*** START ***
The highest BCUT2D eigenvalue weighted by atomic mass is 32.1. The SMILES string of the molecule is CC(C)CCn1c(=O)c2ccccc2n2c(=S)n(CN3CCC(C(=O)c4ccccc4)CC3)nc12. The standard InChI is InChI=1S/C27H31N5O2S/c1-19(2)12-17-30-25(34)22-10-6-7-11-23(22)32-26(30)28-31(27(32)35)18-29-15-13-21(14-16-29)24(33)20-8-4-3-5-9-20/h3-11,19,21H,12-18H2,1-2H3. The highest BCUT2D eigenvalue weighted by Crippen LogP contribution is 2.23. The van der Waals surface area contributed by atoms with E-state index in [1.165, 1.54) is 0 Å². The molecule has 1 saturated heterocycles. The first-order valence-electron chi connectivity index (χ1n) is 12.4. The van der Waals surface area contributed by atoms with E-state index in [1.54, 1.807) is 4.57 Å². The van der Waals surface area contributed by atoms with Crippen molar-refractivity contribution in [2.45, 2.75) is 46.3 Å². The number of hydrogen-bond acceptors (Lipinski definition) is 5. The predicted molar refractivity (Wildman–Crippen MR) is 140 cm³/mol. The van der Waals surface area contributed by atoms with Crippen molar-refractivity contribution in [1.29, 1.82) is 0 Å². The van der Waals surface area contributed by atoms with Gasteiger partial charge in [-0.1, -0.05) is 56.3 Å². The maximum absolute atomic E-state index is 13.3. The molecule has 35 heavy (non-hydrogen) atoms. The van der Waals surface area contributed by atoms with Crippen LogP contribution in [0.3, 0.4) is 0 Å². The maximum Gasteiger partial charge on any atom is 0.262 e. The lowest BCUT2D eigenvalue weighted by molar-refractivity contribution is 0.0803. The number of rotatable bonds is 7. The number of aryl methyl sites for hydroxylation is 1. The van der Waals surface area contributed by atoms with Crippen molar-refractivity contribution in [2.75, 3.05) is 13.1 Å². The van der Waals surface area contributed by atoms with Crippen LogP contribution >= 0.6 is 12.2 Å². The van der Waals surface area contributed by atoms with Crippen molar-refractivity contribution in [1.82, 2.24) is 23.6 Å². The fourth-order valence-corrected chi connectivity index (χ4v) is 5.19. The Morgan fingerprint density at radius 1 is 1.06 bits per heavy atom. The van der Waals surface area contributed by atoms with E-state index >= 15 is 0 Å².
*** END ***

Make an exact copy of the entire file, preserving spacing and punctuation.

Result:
The highest BCUT2D eigenvalue weighted by atomic mass is 32.1. The SMILES string of the molecule is CC(C)CCn1c(=O)c2ccccc2n2c(=S)n(CN3CCC(C(=O)c4ccccc4)CC3)nc12. The standard InChI is InChI=1S/C27H31N5O2S/c1-19(2)12-17-30-25(34)22-10-6-7-11-23(22)32-26(30)28-31(27(32)35)18-29-15-13-21(14-16-29)24(33)20-8-4-3-5-9-20/h3-11,19,21H,12-18H2,1-2H3. The highest BCUT2D eigenvalue weighted by Crippen LogP contribution is 2.23. The van der Waals surface area contributed by atoms with E-state index in [1.165, 1.54) is 0 Å². The molecule has 1 saturated heterocycles. The first-order valence-electron chi connectivity index (χ1n) is 12.4. The van der Waals surface area contributed by atoms with E-state index in [1.54, 1.807) is 4.57 Å². The van der Waals surface area contributed by atoms with Crippen molar-refractivity contribution in [2.45, 2.75) is 46.3 Å². The number of hydrogen-bond acceptors (Lipinski definition) is 5. The predicted molar refractivity (Wildman–Crippen MR) is 140 cm³/mol. The van der Waals surface area contributed by atoms with Crippen molar-refractivity contribution in [1.29, 1.82) is 0 Å². The van der Waals surface area contributed by atoms with Gasteiger partial charge in [-0.1, -0.05) is 56.3 Å². The maximum absolute atomic E-state index is 13.3. The molecule has 35 heavy (non-hydrogen) atoms. The van der Waals surface area contributed by atoms with Crippen LogP contribution in [0.3, 0.4) is 0 Å². The maximum Gasteiger partial charge on any atom is 0.262 e. The lowest BCUT2D eigenvalue weighted by molar-refractivity contribution is 0.0803. The number of rotatable bonds is 7. The number of aryl methyl sites for hydroxylation is 1. The van der Waals surface area contributed by atoms with Crippen molar-refractivity contribution in [2.75, 3.05) is 13.1 Å². The van der Waals surface area contributed by atoms with Crippen LogP contribution >= 0.6 is 12.2 Å². The van der Waals surface area contributed by atoms with Crippen molar-refractivity contribution in [1.82, 2.24) is 23.6 Å². The fourth-order valence-corrected chi connectivity index (χ4v) is 5.19. The Morgan fingerprint density at radius 1 is 1.06 bits per heavy atom. The van der Waals surface area contributed by atoms with E-state index >= 15 is 0 Å².